Back from the Brink
Alistair Darling's long-awaited book will be one of the most reviewed, widely discussed, and saleable political memoirs of recent years. In the late summer of 2007, shares of Northern Rock went into free-fall, causing a run on the bank - the first in over 150 years. Northern Rock proved to be only the first. Twelve months later, as the world was engulfed in the worst banking crisis for more than a century, one of its largest banks, RBS, came within hours of collapse. Back from the Brink tells the gripping story of Alistair Darling's one thousand days in Number 11 Downing Street. As Chancellor, he had to avert the collapse of RBS hours before the cash machines would have ceased to function; at the eleventh hour, he stopped Barclays from acquiring Lehman Brothers in order to protect UK taxpayers; he used anti-terror legislation to stop Icelandic banks from withdrawing funds from Britain. From crisis talks in Washington, to dramatic meetings with the titans of international banking, to dealing with the massive political and economic fallout in the UK, Darling places the reader in the rooms where the destinies of millions weighed heavily on the shoulders of a few. His book is also a candid account of life in the Downing Street pressure cooker and his relationship with Gordon Brown during the last years of New Labor. Back from the Brink is a vivid and immediate depiction of the British government's handling of an unprecedented global financial catastrophe. Alistair Darling's knowledge and understanding provide a unique perspective on the events that rocked international capitalism. It is also a vital historical document.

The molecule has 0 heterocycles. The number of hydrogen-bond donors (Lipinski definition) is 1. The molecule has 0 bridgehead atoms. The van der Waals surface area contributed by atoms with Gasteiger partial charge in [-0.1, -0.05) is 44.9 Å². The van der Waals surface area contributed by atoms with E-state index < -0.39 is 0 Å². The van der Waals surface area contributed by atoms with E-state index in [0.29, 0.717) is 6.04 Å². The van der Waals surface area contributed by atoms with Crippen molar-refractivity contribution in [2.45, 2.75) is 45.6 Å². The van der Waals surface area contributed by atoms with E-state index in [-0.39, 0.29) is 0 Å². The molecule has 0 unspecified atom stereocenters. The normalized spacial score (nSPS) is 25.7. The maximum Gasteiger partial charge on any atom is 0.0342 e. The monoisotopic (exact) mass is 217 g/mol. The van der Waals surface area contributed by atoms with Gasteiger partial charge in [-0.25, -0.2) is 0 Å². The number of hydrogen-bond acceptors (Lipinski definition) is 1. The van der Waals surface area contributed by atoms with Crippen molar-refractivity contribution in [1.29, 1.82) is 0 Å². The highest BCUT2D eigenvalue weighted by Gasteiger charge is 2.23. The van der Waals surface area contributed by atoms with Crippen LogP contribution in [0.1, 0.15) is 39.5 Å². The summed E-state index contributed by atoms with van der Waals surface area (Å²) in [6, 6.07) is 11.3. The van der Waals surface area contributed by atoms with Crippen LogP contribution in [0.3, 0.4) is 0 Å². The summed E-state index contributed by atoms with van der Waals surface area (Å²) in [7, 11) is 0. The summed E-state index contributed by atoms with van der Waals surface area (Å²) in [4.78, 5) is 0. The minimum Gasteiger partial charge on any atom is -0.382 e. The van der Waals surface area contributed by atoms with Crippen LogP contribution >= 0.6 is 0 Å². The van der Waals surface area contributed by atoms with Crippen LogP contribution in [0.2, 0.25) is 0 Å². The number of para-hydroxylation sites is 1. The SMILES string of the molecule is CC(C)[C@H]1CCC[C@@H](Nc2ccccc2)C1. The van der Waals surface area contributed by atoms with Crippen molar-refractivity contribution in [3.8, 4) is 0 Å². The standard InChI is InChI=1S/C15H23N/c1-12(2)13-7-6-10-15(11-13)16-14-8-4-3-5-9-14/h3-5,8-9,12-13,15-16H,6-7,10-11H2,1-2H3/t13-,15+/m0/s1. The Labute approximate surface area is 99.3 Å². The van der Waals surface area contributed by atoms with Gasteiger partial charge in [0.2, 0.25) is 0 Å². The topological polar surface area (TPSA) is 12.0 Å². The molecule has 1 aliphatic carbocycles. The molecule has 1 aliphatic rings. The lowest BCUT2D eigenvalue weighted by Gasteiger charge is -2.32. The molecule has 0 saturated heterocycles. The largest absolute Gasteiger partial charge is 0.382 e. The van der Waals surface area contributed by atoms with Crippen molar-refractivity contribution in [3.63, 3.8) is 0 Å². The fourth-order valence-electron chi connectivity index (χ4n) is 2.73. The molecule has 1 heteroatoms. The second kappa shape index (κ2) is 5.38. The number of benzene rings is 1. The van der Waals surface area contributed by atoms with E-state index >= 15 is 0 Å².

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LibraryThing ReviewUser Review - PDCRead - LibraryThing
An interesting book. Part memoir, part 'it wasn't my fault'. Some sense written, but I think he and his successors have still failed to address the issues that caused the problem in the first place. Therefore it will happen again. Read full review
LibraryThing ReviewUser Review - JonArnold - LibraryThing
Darling’s a surprisingly engaging writer, more candid than you’d perhaps expect in his account of the financial crisis and its aftermath. What comes across quite clearly is the scale of the problem ... Read full review